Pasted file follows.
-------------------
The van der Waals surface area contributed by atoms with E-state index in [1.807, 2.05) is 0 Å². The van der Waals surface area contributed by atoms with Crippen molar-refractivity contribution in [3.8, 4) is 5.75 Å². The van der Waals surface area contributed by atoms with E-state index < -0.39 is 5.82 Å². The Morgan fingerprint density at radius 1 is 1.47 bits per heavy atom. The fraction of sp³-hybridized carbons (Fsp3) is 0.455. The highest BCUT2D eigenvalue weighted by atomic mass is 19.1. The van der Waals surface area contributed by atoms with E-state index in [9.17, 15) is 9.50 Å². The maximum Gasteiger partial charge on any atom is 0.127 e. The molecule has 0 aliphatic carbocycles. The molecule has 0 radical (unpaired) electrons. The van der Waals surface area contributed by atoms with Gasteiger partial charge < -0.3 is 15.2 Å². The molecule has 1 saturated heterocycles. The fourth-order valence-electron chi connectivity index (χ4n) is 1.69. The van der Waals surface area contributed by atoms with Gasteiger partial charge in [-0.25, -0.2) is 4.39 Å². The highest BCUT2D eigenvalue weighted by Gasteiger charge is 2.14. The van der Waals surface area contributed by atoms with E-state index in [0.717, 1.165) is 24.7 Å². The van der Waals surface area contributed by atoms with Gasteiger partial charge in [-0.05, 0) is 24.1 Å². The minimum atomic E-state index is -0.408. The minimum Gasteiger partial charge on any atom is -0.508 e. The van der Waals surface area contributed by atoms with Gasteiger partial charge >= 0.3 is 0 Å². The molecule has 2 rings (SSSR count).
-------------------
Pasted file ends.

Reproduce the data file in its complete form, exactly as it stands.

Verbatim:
The van der Waals surface area contributed by atoms with E-state index in [1.807, 2.05) is 0 Å². The van der Waals surface area contributed by atoms with Crippen molar-refractivity contribution in [3.8, 4) is 5.75 Å². The van der Waals surface area contributed by atoms with E-state index < -0.39 is 5.82 Å². The Morgan fingerprint density at radius 1 is 1.47 bits per heavy atom. The fraction of sp³-hybridized carbons (Fsp3) is 0.455. The highest BCUT2D eigenvalue weighted by atomic mass is 19.1. The van der Waals surface area contributed by atoms with E-state index in [9.17, 15) is 9.50 Å². The maximum Gasteiger partial charge on any atom is 0.127 e. The molecule has 0 aliphatic carbocycles. The molecule has 0 radical (unpaired) electrons. The van der Waals surface area contributed by atoms with Gasteiger partial charge < -0.3 is 15.2 Å². The molecule has 1 saturated heterocycles. The fourth-order valence-electron chi connectivity index (χ4n) is 1.69. The van der Waals surface area contributed by atoms with Gasteiger partial charge in [-0.25, -0.2) is 4.39 Å². The highest BCUT2D eigenvalue weighted by Gasteiger charge is 2.14. The van der Waals surface area contributed by atoms with E-state index in [0.717, 1.165) is 24.7 Å². The van der Waals surface area contributed by atoms with Gasteiger partial charge in [-0.05, 0) is 24.1 Å². The minimum atomic E-state index is -0.408. The minimum Gasteiger partial charge on any atom is -0.508 e. The van der Waals surface area contributed by atoms with Gasteiger partial charge >= 0.3 is 0 Å². The molecule has 2 rings (SSSR count).